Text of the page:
pdb:
      enabled: false
      maxUnavailable:
      minAvailable: 1
    extraPodSpec: {}
  # traefik relates to the autohttps pod, which is responsible for TLS
  # termination when proxy.https.type=letsencrypt.
  traefik:
    revisionHistoryLimit:
    containerSecurityContext:
      runAsUser: 65534 # nobody user
      runAsGroup: 65534 # nobody group
      allowPrivilegeEscalation: false
    image:
      name: traefik
      # tag is automatically bumped to new patch versions by the
      # watch-dependencies.yaml workflow.
      #
      tag: "v2.8.4" # ref: https://hub.docker.com/_/traefik?tab=tags
      pullPolicy:
      pullSecrets: []
    hsts:
      includeSubdomains: false
      preload: false
      maxAge: 15724800 # About 6 months
    resources: {}
    labels: {}
    extraInitContainers: []
    extraEnv: {}
    extraVolumes: []
    extraVolumeMounts: []
    extraStaticConfig: {}
    extraDynamicConfig: {}
    nodeSelector: 
      kubernetes.azure.com/agentpool: defaultpool
    tolerations: []
    extraPorts: []
    networkPolicy:
      enabled: true
      ingress: []
      egress: []
      egressAllowRules:
        cloudMetadataServer: true
        dnsPortsPrivateIPs: true
        nonPrivateIPs: true
        privateIPs: true
      interNamespaceAccessLabels: ignore
      allowedIngressPorts: [http, https]
    pdb:
      enabled: false
      maxUnavailable:
      minAvailable: 1
    serviceAccount:
      create: true
      name:
      annotations: {}
    extraPodSpec: {}
  secretSync:
    containerSecurityContext:
      runAsUser: 65534 # nobody user
      runAsGroup: 65534 # nobody group
      allowPrivilegeEscalation: false
    image:
      name: jupyterhub/k8s-secret-sync
      tag: "2.0.0"
      pullPolicy:
      pullSecrets: []
    resources: {}
  labels: {}
  https:
    enabled: false
    type: letsencrypt
    #type: letsencrypt, manual, offload, secret
    letsencrypt:
      contactEmail:
      # Specify custom server here (https://acme-staging-v02.api.letsencrypt.org/directory) to hit staging LE
      acmeServer: https://acme-v02.api.letsencrypt.org/directory
    manual:
      key:
      cert:
    secret:
      name:
      key: tls.key
      crt: tls.crt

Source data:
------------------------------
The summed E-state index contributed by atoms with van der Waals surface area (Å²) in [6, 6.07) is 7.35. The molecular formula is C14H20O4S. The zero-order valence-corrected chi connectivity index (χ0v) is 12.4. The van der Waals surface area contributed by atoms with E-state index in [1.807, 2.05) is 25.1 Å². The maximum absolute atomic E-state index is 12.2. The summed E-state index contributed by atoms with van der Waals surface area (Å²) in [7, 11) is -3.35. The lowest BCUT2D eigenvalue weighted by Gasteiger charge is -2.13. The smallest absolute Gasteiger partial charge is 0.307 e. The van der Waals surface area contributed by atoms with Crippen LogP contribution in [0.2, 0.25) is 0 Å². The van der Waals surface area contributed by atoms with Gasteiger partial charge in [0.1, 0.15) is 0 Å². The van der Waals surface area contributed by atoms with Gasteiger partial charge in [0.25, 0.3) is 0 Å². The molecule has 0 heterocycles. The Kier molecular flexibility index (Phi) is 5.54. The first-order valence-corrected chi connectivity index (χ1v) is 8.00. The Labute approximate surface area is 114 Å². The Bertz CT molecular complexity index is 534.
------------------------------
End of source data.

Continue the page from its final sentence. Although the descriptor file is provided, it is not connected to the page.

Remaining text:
hosts: []

# singleuser relates to the configuration of KubeSpawner which runs in the hub
# pod, and its spawning of user pods such as jupyter-myusername.
singleuser:
  podNameTemplate:
  extraTolerations: []
  nodeSelector: 
    kubernetes.azure.com/agentpool: defaultpool
  extraNodeAffinity:
    required: []
    preferred: []
  extraPodAffinity:
    required: []
    preferred: []
  extraPodAntiAffinity:
    required: []
    preferred: []
  networkTools:
    image:
      name: jupyterhub/k8s-network-tools
      tag: "2.0.0"
      pullPolicy:
      pullSecrets: []
    resources: {}
  cloudMetadata:
    # block set to true will append a privileged initContainer using the
    # iptables to block the sensitive metadata server at the provided ip.
    blockWithIptables: true
    ip: 169.254.169.254
  networkPolicy:
    enabled: true
    ingress: []
    egress: []
    egressAllowRules:
      cloudMetadataServer: false
      dnsPortsPrivateIPs: true
      nonPrivateIPs: true
      privateIPs: false
    interNamespaceAccessLabels: ignore
    allowedIngressPorts: []
  events: true
  extraAnnotations: {}
  extraLabels:
    hub.jupyter.org/network-access-hub: "true"
  extraFiles: {}
  extraEnv: {}
  lifecycleHooks: {}
  initContainers: []
  extraContainers: []
  allowPrivilegeEscalation: false
  uid: 1000
  fsGid: 100
  serviceAccountName:
  storage:
    type: dynamic
    extraLabels: {}
    extraVolumes: []
    extraVolumeMounts: []
    static:
      pvcName:
      subPath: "{username}"
    capacity: 10Gi
    homeMountPath: /home/jovyan
    dynamic:
      storageClass:
      pvcNameTemplate: claim-{username}{servername}
      volumeNameTemplate: volume-{username}{servername}
      storageAccessModes: [ReadWriteOnce]
  image:
    name: privatecr.io/jupyter/minimal-notebook
    tag: "latest"
    pullPolicy:
    pullSecrets: 
     - jhub-secret-acr-sp
  startTimeout: 300
  cpu:
    limit:
    guarantee:
  memory:
    limit:
    guarantee: 1G
  extraResource:
    limits: {}
    guarantees: {}
  cmd: jupyterhub-singleuser
  defaultUrl:
  extraPodConfig: {}
  profileList: []

# scheduling relates to the user-scheduler pods and user-placeholder pods.
scheduling:
  userScheduler:
    enabled: true